Effects of cytoskeletal protein disruption on the deformation of MSCs during chondrogenesis
Vigfusdottir, Agusta Thuridur
Hsieh, Adam H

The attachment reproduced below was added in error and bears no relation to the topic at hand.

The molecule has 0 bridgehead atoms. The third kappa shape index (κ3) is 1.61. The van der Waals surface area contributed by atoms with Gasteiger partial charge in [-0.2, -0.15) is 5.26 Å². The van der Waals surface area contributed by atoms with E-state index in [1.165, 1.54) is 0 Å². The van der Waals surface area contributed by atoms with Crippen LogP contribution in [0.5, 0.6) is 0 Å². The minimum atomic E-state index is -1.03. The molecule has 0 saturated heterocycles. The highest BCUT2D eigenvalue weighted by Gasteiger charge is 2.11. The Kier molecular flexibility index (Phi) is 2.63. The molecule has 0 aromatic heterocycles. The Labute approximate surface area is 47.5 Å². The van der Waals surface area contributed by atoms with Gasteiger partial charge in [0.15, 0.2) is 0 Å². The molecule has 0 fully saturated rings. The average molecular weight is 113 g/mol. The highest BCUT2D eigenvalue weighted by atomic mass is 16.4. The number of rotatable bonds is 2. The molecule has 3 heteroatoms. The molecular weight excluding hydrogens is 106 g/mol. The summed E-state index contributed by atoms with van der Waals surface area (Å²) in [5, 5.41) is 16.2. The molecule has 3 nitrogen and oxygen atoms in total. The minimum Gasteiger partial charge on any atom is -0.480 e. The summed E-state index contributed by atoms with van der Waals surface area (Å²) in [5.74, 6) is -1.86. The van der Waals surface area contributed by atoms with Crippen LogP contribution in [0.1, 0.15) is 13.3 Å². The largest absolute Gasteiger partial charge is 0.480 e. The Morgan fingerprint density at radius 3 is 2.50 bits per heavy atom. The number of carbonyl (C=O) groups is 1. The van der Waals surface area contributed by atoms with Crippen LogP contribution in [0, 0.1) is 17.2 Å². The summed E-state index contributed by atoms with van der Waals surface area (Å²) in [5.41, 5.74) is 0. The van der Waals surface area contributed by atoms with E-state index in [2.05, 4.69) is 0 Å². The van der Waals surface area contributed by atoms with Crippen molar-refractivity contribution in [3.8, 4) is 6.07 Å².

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Intervertebral disc degeneration has been identified as a main cause for low back pain, a large health problem in the Western world today with 60%-80% of people affected at some point during their lives. Current treatments alleviate the symptoms rather than repair the tissue, but tissue engineering the intervertebral discs to stem degeneration or to repair damaged tissues may be a realistic alternative. Adult bone marrow derived mesenchymal stem cells are undifferentiated, multipotent cells that have the ability to differentiate into the chondrocyte-like cells found within the nucleus pulposus of the adult intervertebral disc. This study examines one determinant of the cellular mechanotransduction pathway, an important aspect of cell-based therapies. Specifically, we investigate the role of cytoskeletal proteins on resisting mesenchymal stem cell deformation. An improved understanding of the relative contributions of microfilaments and microtubules to cell deformation characteristics will aid in the interpretation of cellular mechanotransduction mechanisms in future studies.